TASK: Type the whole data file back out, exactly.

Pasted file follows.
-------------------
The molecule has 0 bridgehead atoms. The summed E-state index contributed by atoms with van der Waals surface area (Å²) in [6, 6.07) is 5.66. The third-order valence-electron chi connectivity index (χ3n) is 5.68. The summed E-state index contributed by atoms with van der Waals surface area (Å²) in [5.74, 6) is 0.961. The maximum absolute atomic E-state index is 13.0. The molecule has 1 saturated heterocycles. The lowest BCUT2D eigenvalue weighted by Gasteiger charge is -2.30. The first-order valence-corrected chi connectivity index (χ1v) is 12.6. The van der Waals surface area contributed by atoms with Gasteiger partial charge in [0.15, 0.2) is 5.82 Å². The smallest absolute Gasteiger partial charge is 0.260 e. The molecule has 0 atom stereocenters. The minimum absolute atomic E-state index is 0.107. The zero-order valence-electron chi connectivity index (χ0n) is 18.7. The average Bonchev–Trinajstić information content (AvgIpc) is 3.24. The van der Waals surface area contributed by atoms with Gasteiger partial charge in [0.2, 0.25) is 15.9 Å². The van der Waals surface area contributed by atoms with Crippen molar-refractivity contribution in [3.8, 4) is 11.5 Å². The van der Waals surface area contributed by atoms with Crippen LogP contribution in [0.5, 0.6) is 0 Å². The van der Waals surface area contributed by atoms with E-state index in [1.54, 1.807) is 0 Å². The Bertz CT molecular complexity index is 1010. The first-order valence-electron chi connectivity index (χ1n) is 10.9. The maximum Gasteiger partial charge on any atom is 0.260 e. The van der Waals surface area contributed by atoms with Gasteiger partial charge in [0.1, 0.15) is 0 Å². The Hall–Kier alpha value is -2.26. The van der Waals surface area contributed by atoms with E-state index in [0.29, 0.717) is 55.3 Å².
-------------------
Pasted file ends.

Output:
The molecule has 0 bridgehead atoms. The summed E-state index contributed by atoms with van der Waals surface area (Å²) in [6, 6.07) is 5.66. The third-order valence-electron chi connectivity index (χ3n) is 5.68. The summed E-state index contributed by atoms with van der Waals surface area (Å²) in [5.74, 6) is 0.961. The maximum absolute atomic E-state index is 13.0. The molecule has 1 saturated heterocycles. The lowest BCUT2D eigenvalue weighted by Gasteiger charge is -2.30. The first-order valence-corrected chi connectivity index (χ1v) is 12.6. The van der Waals surface area contributed by atoms with Gasteiger partial charge in [0.15, 0.2) is 5.82 Å². The smallest absolute Gasteiger partial charge is 0.260 e. The molecule has 0 atom stereocenters. The minimum absolute atomic E-state index is 0.107. The zero-order valence-electron chi connectivity index (χ0n) is 18.7. The average Bonchev–Trinajstić information content (AvgIpc) is 3.24. The van der Waals surface area contributed by atoms with Gasteiger partial charge in [0.2, 0.25) is 15.9 Å². The van der Waals surface area contributed by atoms with Crippen molar-refractivity contribution in [3.8, 4) is 11.5 Å². The van der Waals surface area contributed by atoms with Crippen LogP contribution in [0.5, 0.6) is 0 Å². The van der Waals surface area contributed by atoms with E-state index in [1.54, 1.807) is 0 Å². The Bertz CT molecular complexity index is 1010. The first-order valence-electron chi connectivity index (χ1n) is 10.9. The maximum Gasteiger partial charge on any atom is 0.260 e. The van der Waals surface area contributed by atoms with Gasteiger partial charge in [0.1, 0.15) is 0 Å². The Hall–Kier alpha value is -2.26. The van der Waals surface area contributed by atoms with E-state index in [0.29, 0.717) is 55.3 Å².